Generally, a police officer's authority does not extend beyond his jurisdiction. Ross v. Neff, 905 F.2d 1349, 1354 (10th Cir. 1990). "A warrantless arrest executed outside of the arresting officer's jurisdiction is analogous to a warrantless arrest without probable cause."(4) Id. (citations omitted). For either to be permitted, exigent circumstances must be present. Id. One predetermined category of exigency is when an officer is found to be in hot pursuit of a suspect. See Welsh v. Wisconsin, 466 U.S. 740, 750 (1984) (citing United States v. Santana, 427 U.S. 38, 42-43 (1976)). "Hot pursuit means some sort of a chase, but it need not be an extended hue and cry in and about (the) public streets." Santana, 427 U.S. at 42-43 (internal quotation marks omitted). Hot pursuit occurs when an officer is in "immediate or continuous pursuit" of a suspect from the scene of a crime. Welsh, 466 U.S. at 753; see also United States v. Schmidt, 403 F.3d 1009, 1013 (8th Cir. 2005) (explaining that the government must demonstrate an "immediate or continuous pursuit" of the suspect from the scene of the crime in order for the warrantless arrest to fall within the hot pursuit exception to the warrant requirement).
Against this legal background, we consider whether Sgt. Brock was in hot pursuit justifying the arrest of Defendant outside of his jurisdiction. According to the factual findings in the district court's order, which are not disputed by Defendant, Sgt. Brock immediately responded to the dispatch regarding the fleeing felon. Based on his experience, Sgt. Brock surmised that a suspect would not flee on foot, and he decided to continue in the direction the suspect was heading to search for a getaway car. We need not decide whether this type of an unparticularized hunch would justify an arrest made outside of one's jurisdiction because in this case Sgt. Brock joined in another's pursuit. While Sgt. Brock was crossing the railroad tracks searching for a getaway car, the civilian in the red pickup truck was in hot pursuit of the suspect. This civilian was present during the bank robbery and immediately followed the suspect from the bank and continued to follow him. The civilian's pursuit of the suspect clearly began within Sgt. Brock's jurisdiction. Sgt. Brock joined in this hot pursuit when he contacted the civilian and obtained additional information from him.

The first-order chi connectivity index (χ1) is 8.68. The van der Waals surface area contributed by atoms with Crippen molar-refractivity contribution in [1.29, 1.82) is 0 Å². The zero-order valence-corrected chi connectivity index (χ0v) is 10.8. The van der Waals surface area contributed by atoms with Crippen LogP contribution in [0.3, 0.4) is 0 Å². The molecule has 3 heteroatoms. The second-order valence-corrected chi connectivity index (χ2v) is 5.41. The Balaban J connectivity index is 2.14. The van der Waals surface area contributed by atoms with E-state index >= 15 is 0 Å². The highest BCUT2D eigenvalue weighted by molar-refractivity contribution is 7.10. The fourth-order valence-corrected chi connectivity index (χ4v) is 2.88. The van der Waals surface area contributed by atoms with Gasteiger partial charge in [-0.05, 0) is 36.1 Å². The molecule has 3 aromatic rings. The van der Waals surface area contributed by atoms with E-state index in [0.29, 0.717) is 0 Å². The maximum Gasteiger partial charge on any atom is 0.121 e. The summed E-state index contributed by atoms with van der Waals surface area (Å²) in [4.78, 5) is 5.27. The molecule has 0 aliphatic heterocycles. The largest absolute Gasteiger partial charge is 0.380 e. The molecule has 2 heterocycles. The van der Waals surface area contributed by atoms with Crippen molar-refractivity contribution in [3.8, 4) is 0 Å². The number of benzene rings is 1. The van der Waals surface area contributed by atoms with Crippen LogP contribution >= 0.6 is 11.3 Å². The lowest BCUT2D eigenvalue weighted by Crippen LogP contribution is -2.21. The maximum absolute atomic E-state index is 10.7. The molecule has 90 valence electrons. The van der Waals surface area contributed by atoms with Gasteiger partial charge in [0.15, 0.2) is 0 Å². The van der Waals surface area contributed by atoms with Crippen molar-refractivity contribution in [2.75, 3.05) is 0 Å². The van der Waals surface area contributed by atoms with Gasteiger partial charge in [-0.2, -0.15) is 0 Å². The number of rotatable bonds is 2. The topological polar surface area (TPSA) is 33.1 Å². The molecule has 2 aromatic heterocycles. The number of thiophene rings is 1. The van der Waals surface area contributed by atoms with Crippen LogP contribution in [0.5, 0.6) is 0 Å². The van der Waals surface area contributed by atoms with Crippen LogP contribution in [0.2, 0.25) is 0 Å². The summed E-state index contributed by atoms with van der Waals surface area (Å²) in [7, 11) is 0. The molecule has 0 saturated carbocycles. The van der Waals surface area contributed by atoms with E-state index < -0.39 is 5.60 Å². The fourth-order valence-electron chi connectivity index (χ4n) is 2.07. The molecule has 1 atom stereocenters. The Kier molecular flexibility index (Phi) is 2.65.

After meeting with the civilian in the red pickup truck, Sgt. Brock took reasonable steps to apprehend the suspect based on the information given to him. Sgt. Brock's continuous actions after joining the civilian's pursuit were an extended effort to apprehend the suspect. Thus, Sgt. Brock's pursuit was immediate and continuous. We are reluctant to second-guess the investigative decisions made by Sgt. Brock in this situation. See United States v. Robertson, 305 F.3d 164, 167 (3d Cir. 2002).
Additionally, in deciding whether circumstances rise to the level of exigency, it is important to consider "the gravity of the underlying offense for which the underlying arrest is being made." Welsh, 466 U.S. at 753. The underlying offense here, armed bank robbery, is certainly a serious offense. We agree with the district court that "the exigencies of the situation[,] including the fact that the suspect was armed, made the course taken by Sgt. Brock imperative." Aplt. Br., Exh. B, at 9 (Dist. Ct. Order). Accordingly, we find that Sgt. Brock's arrest of Defendant did not violate the Fourth Amendment.